One woman & 500 Toques for the Homeless

picture of Some of the beautiful toques Daisy has crochetThe sound of drums and the shimmer of a tambourine echo down the busy Vancouver street. It’s 1914, Charlie Chaplin is starring in his first film, WWI is on the brink of outbreak, and the first electric traffic light is installed. A streetcar passes by the corner where the Salvation Army band is playing, and the driver calls out to the drummer “you’ll break my windows one of these days!”

“My mother and father met at the Salvation Army in Vancouver, and they married there in 1914,” Daisy said. Her father was a drummer, often heckled by passing streetcar drivers, and her mother played nearly every instrument imaginable, including the tambourine. “I've always admired the Salvation Army, and I know that there are so many homeless people, and I’m sure they’re very cold.”

Over the last few years, Daisy has crochet and donated over 500 toques. They’ve all been donated to the Salvation Army, because of her parents’ story, and because they’ve always been there in her own times of need. She accepts wool donations, and can often be found crocheting by the fireplace at Orchard Valley Retirement Residence in Vernon, where she lives.

picture of Some of the beautiful toques Daisy has crochetIt takes Daisy about 6 hours to finish a toque, and because she crochets by the fire for 2 hours in both the morning and afternoon, she completes a hat every day and a half.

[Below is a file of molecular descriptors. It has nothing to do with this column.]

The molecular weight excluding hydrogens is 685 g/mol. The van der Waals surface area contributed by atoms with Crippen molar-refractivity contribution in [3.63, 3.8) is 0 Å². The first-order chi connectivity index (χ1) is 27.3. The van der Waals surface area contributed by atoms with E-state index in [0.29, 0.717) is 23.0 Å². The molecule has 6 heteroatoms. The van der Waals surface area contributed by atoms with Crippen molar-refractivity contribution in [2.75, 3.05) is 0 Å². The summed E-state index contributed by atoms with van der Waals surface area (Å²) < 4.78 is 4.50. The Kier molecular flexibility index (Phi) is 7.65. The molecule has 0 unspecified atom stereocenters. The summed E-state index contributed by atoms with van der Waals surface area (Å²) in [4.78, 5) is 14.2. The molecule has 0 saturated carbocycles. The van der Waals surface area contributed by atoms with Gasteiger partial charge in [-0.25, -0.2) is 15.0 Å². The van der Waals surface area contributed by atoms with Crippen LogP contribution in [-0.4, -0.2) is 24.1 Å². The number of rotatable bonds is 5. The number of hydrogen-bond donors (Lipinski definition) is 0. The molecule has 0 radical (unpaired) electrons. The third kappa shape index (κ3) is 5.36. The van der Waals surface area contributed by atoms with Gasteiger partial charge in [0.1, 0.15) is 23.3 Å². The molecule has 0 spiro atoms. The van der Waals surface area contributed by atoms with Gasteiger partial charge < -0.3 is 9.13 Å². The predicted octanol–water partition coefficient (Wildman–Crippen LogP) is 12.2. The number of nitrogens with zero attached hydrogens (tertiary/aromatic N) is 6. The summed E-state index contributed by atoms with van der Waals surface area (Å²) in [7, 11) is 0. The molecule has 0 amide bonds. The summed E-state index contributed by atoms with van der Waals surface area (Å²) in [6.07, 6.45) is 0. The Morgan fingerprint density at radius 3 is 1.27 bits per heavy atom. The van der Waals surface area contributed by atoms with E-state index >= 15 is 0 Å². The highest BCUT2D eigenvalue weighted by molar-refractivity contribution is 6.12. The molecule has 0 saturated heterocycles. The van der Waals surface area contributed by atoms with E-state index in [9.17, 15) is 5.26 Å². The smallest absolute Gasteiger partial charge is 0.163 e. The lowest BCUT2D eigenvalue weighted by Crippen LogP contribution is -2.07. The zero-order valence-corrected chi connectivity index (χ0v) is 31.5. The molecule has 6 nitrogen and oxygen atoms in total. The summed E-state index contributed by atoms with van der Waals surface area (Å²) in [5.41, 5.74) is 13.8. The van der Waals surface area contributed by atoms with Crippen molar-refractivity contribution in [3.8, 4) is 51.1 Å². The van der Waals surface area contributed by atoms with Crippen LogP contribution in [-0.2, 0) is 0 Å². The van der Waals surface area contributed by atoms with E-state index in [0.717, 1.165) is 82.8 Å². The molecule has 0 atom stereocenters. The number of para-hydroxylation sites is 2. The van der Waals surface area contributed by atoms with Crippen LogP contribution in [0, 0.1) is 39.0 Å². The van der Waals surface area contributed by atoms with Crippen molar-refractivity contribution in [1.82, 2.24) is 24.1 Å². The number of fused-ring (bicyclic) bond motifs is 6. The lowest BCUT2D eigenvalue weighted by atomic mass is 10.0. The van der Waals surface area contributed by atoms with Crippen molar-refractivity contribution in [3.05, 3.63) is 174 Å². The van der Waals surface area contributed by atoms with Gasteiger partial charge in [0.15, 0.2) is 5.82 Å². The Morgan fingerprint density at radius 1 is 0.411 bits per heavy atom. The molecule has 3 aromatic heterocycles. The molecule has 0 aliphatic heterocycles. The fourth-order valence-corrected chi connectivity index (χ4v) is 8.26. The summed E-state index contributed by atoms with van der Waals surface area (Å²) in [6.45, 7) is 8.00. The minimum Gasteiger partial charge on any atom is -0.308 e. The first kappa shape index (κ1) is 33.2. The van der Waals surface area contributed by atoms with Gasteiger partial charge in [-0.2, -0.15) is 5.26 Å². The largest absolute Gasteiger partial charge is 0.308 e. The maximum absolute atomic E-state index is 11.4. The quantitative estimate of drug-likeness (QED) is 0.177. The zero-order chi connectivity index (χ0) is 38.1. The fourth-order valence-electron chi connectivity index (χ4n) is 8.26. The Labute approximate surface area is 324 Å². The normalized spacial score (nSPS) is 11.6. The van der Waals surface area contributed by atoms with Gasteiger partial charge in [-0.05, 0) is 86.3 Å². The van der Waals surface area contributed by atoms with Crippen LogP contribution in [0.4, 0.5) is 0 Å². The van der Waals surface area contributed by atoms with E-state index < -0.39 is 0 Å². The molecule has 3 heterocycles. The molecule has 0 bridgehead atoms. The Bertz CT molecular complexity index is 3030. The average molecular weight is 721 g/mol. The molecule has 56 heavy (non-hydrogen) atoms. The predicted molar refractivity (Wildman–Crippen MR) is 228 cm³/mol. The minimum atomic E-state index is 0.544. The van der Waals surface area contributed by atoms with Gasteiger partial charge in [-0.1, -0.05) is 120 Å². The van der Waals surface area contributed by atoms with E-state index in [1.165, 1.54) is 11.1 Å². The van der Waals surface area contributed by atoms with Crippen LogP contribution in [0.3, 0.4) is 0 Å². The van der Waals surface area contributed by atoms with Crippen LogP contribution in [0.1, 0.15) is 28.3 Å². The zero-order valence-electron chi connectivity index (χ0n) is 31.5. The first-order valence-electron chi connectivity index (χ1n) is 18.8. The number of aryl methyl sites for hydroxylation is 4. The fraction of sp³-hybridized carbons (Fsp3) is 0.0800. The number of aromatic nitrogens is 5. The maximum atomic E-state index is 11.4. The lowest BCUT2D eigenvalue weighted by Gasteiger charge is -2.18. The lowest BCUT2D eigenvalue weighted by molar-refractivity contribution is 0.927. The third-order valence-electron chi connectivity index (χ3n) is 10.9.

“I just feel good about helping people keep warm in the winter,” Daisy said. “I think it's great I've done something useful in my life.”

Daisy first learned to crochet from a friend when she was about 30 years old. Now 90, she’s happy she can still enjoy the hobby, and is very grateful to the Halina Seniors’ Centre for their wool donations.

Daisy doesn’t use a pattern for the hats, and her designs are dependent on the wool she gets. Because of her vision, Daisy tends to stay away from dark coloured wools. Instead, her toques are bright and often multicoloured. She makes them in all different sizes, and tries to consider the user and their preferences whenever possible.

“I make sure the toques cover their ears, otherwise they’d have no use,” Daisy said. “I didn't think I'd make 500, but I guess that was my goal. I'm still going to carry on as long as I can though… I just love crocheting the toques.”

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